Culture and Religion- Australia has no state religion. In recent times Australia has seen a stream of migrants making a home for themselves and lending the country (continent) its multicultural, multihued existence. Most of the world’s countries are now represented and this can be seen in the food, fashion, colloquial language and even religion. English is the predominant and official language, but many other tongues also flourish here. The early settlers brought Christianity with them to a land where the Aborigines had a religion of their own. Subsequent migrants have contributed towards introducing Buddhism, Islam and Hinduism. Australia has become the melting pot of various cultures, religions and lifestyles and it is this secularism that has contributed to the growth of this country and will continue to do so. English is the official language, but a large part of the population is bi- or even multi-lingual. Italian is spoken at home by almost 2.3% of the population, Greek by 1.6%, Cantonese by 1.2% and Arabic by 1%. It is the first generation of settlers that still speak their original language at home, but the shift to more and more English being spoken at home is seen primarily in the second generation. French, German, Maltese and Hungarian too find a place in spoken languages. In fact a large number of the overseas student population comes to Australia either to study or improve their command over the English Language.

In government sponsored events, arts crafts, visits to museums as also dance, music and theatre are popular activities amongst the natives. The country sees a large number of national celebrations, Australia Day, Labour Day, Queen’s Birthday, Christmas and Easter to name a few.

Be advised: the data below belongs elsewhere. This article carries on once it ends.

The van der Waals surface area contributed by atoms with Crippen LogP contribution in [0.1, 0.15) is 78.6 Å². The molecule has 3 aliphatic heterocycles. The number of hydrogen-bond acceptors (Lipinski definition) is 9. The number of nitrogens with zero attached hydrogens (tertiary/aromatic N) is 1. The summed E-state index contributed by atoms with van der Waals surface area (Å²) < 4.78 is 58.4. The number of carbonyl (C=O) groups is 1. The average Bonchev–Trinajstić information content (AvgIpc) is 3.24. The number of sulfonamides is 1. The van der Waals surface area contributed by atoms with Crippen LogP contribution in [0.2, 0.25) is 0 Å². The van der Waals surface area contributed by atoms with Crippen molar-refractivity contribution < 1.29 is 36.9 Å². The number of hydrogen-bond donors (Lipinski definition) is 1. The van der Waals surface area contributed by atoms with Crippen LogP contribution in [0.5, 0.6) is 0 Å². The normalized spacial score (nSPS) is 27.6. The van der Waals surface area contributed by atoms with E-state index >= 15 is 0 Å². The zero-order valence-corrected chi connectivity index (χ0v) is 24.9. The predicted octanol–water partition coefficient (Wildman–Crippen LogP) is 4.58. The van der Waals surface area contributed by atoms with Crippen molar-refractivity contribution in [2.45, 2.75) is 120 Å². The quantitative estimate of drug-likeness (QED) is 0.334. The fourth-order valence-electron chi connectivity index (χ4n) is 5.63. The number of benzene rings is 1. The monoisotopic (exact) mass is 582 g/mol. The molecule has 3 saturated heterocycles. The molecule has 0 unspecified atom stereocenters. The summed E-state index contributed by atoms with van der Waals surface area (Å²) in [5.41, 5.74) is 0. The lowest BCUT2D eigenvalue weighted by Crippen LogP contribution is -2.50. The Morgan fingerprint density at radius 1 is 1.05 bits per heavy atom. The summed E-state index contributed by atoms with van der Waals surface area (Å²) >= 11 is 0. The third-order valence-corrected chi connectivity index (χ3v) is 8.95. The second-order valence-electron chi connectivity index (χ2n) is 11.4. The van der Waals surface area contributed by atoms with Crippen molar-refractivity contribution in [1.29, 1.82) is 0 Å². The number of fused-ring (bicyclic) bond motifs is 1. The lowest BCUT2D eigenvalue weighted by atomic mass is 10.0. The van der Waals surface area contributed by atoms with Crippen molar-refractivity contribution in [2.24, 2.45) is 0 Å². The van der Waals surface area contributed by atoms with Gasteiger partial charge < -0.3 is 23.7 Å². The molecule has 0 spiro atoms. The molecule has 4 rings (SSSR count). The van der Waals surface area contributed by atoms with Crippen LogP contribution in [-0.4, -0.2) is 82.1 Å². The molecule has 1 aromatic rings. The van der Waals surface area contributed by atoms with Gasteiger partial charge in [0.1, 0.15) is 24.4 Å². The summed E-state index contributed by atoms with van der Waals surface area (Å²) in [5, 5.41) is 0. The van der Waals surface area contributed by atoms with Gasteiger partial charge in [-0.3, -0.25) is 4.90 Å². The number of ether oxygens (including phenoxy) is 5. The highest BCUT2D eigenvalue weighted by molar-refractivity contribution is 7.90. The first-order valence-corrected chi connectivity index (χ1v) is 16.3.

Education System in Australia
Australia is internationally known for its high quality education as well as research excellence. Because the government keeps a tight control on the working of both the universities and vocational institutes, a high standard of education delivery is able to be maintained. The Australian Qualifications Framework (AQF) specifies the standards for educational qualifications in Australia. It is administered nationally by the Australian Government Department of Industry, Innovation, Climate Change, Science, Research and Tertiary Education, with oversight from the States and Territories, through the Standing Council of Tertiary Education Skills and Employment. While the AQF specifies the standards, education and training organizations are authorized by accrediting authorities to issue a qualification. The Programme for International Student Assessment (PISA) 2006 evaluation ranked the Australian education system as sixth for reading, eighth for science and thirteenth for mathematics, on a worldwide scale including 56 countries. In 2012, education firm Pearson ranked Australian education as thirteenth in the world. Australia has an adult literacy rate that was estimated to be 99% in 2003. With only the US and UK ahead of it, Australia has the third largest number of international students studying there. For many students from all over the world, Australia is their first choice of English-speaking study destination. This is because Australian qualifications are world recognized and often lead to good job positions. The study costs are also comparable to the US & UK. Australia has 37 government-funded universities and two private universities, as well as a number of other specialist institutions that provide approved courses at the higher education level.
Working in Australia
International students in Australia on a student visa can apply for permission to work up to 20 hours a week during course time and full-time during vacation periods.